United States library support for Linux

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United States library support for Linux

Postby cr8rm8or » Sun Feb 23, 2014 7:45 pm

We have a group of 12 linux users in our local computer club. Several use audio books and digital online magazines obtained from the local library. We have found a way to make Zinio work for the magazines content. The public library in the state capital uses OverDrive Media app to download audio books but, it is Microsoft only.
I asked for help at the library and I was told they are aware of the problem with ODM and linux but cannot force the company to provide support for linux.
My question: How do libraries in other cities or countries support digital content for linux users?
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Postby oldpenguin » Sun Feb 23, 2014 8:14 pm

I was a librarian a while back.

tried making a comparison of PBS (Public Broadcasting Service)
to Linux, explaining GPL, free software foundation, etc, etc.
it was a waste of time and effort.

I even had to write instructions for Linux
to log onto the Library services. No one would touch it or even post it.
I am pretty sure state government works with commercial
entities because there is money in it. Linux, for an off the street user,
just doesn't understand that. Politicians go where the money is available.
Something "free" is just not in their vocabulary.

One area I note is that the lottery machines use Gentoo. So somewhere,
there are people, in state government, who recognize the advantages.

I just couldn't understand it. At that time, we were looking for magnifiers and
special themes for some of the visually impaired patrons. I pointed out
some of the features that came with Linux as a standard... But no... we spent
hundreds on software to <explitive deleted> around the microsoft desktop.

This had nothing to do with microsoft, but much more a mindset.

some ideas popped in my head, but I'll post them elsewhere.
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Postby Dutch_Master » Sun Feb 23, 2014 8:38 pm

Politicians will vote for the companies that supported them getting elected. There's a word for it, it's called bribery and IIRC completely illegal according to US regulations. Of course said politician will never admit he's bribed and will be adamant it wasn't bribery at all and his decision to award a large, long-term state contract was purely on grounds of the offers put forward, but he knows d*mn well who paid for his election and that they expect a "return on investment" including a decent profit margin. And later getting the highly paid honorary job at that company too :roll:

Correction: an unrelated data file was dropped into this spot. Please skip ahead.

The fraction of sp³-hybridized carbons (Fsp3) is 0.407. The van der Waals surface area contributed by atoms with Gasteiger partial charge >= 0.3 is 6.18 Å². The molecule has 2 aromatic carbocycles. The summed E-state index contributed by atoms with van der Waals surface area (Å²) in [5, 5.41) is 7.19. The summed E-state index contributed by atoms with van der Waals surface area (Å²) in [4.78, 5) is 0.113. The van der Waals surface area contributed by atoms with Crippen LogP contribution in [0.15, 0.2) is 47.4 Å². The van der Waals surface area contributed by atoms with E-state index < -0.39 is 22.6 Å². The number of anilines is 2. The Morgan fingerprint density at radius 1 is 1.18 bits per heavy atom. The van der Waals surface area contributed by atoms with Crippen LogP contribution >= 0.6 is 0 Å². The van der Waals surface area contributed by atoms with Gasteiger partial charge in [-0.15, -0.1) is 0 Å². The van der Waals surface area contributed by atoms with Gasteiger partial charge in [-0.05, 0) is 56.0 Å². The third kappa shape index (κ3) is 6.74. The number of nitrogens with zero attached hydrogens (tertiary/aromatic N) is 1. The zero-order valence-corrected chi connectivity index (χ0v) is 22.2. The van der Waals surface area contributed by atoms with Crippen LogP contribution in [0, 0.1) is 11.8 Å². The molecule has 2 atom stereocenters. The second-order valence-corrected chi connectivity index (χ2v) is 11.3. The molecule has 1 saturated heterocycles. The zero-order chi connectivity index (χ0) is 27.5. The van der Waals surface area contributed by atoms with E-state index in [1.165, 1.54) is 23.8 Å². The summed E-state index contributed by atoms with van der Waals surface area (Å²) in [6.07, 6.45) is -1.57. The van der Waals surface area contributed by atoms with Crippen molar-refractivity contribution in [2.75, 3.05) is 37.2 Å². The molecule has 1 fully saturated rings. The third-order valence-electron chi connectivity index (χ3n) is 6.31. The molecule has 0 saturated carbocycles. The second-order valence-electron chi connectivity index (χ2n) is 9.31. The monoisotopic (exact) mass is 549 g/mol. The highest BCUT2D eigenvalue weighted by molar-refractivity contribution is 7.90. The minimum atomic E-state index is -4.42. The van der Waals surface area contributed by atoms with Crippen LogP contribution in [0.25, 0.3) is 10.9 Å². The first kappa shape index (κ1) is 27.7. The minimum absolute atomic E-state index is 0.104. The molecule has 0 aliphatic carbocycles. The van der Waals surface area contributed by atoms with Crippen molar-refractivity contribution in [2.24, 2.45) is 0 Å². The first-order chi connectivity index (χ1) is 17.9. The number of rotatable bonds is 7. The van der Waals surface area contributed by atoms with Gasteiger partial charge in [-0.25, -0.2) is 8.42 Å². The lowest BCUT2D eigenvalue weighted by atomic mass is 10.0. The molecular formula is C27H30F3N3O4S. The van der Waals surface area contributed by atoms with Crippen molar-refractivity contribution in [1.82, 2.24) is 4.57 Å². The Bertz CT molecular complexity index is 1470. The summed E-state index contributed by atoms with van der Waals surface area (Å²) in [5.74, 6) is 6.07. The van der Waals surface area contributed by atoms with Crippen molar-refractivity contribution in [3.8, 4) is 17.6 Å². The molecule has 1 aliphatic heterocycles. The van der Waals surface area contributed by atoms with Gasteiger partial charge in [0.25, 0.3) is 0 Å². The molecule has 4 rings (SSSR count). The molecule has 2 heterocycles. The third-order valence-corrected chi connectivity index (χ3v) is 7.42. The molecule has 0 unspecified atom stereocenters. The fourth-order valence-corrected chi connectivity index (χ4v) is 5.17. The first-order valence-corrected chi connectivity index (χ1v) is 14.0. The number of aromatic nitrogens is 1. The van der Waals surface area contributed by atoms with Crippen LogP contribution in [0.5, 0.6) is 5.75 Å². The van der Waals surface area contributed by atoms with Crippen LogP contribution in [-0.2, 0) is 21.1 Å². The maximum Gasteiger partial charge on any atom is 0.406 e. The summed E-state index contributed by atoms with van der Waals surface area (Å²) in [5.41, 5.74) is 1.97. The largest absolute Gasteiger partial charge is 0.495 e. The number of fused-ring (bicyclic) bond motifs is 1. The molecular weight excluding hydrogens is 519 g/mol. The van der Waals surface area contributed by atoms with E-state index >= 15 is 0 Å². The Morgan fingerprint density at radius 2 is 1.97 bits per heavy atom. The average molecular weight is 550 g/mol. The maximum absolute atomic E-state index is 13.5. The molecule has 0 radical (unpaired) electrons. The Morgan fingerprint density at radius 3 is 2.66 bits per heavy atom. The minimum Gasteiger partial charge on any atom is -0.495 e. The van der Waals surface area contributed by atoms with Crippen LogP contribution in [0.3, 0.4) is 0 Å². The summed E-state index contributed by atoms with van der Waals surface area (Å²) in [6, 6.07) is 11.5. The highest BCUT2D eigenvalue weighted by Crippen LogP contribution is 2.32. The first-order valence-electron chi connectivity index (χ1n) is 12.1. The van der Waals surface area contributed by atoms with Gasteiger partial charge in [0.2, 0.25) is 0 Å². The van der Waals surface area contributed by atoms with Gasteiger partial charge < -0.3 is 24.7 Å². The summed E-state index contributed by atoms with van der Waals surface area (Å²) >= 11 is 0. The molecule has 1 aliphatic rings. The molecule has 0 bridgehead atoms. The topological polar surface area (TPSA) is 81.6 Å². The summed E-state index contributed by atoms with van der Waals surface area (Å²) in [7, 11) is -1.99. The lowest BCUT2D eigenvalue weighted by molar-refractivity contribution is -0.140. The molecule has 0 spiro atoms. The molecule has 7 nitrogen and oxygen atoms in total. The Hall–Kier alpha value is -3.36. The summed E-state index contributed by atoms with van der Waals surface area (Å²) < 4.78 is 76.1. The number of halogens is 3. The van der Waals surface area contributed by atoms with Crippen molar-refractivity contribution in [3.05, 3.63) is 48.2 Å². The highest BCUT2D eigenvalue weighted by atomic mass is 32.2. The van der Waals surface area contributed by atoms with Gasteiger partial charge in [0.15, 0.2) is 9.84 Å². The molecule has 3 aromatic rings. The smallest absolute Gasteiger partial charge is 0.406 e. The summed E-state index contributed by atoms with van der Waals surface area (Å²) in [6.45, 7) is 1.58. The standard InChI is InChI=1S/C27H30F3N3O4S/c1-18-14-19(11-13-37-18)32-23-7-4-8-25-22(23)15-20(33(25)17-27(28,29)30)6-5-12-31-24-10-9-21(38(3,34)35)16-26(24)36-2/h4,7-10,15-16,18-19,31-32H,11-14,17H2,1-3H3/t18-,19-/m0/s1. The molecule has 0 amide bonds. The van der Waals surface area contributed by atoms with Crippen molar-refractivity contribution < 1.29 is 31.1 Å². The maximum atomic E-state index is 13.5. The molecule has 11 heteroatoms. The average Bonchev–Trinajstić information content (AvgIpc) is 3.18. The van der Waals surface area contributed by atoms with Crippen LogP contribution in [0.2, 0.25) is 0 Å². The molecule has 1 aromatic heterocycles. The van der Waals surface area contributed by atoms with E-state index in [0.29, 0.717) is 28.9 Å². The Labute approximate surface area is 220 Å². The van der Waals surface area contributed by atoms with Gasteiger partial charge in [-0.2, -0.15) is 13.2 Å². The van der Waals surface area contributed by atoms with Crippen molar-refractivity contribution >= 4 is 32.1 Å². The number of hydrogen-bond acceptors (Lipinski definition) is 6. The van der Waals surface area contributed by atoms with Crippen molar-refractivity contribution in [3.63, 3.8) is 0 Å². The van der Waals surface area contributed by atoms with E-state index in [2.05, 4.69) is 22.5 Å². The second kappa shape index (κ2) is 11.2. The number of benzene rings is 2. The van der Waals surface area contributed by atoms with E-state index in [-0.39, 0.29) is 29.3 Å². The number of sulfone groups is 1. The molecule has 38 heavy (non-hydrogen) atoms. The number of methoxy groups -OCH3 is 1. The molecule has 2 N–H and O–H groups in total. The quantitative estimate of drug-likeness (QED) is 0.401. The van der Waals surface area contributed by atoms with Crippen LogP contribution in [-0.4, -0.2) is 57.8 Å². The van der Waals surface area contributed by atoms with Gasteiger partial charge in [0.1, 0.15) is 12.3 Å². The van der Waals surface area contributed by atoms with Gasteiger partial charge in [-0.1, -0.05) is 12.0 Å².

Welcome to Capitalist Democracy, the American Way :evil: :roll:
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Postby johnhudson » Sun Feb 23, 2014 9:41 pm

There is another problem; Linux sysadmins are in short supply and can get higher remuneration that those that only support Windows. Most government bodies cannot afford the higher salaries.
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Postby wyliecoyoteuk » Sun Feb 23, 2014 10:01 pm

Sorry, that last one is just a myth.
Any sysadmin worth his salt can manage Linux, many Windows sysadmins are overpaid, and propagate the "Linux is difficult" claptrap.
The only cheap sysadmins are those who got made the IT guy by default.

I and my team manage a mixed network of Windows, Linux and Mac computers, I also support all three in the field.
My daughter's partner is a database admin in a Linux only environment.
None of us are particularly highly paid.
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Postby Rhakios » Mon Feb 24, 2014 7:51 am

Well exactly. Government bodies only tend to employ people who have the right qualifications on paper, and they're the ones who get paid the most.
One sees this also in companies who work for local government, lots of vocational qualifications demanded, experience and genuine ability are dismissed as irrelevant.
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Postby wyliecoyoteuk » Mon Feb 24, 2014 10:13 am

The most junior member of my team has a degree in computer science and 5 yrs experience as an Windows sysadmin.
He is loving the new challenges of field work and Linux.
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Postby guy » Mon Feb 24, 2014 10:37 am

There is a strong herd instinct to moo loud enough to drown the opposition. The herd that moos loud enough gets to set the norm.

That instinct is based on fear of the unknown. And fear of the unknown is self-perpetuating because you avoid the unknown, thus ensuring it stays that way.

The only way out of this is to make it shiny. We all know and love shiny, so suddenly it doesn't seem so unknown any more, and in the blink of a moment it turns from fearful to desirable - from Moo! to Ooh!

That's what happened with Android Linux. I notice that media services are getting much better at offering Android players these days. I have great media compatibility - on my Nexus.

And I'm guessing it's why Google chose "chrome" as a brand identity, too. Want a crippled laptop that uses a frighteningly unknown OS and only works when you can get a connection? Moo! Noo! Want a Chromebook! Ooh, shiny! But what's that second word, "book"? If I were Google I'd stick Chrome OS on a 4G tablet and call it the "Chrome Plate."
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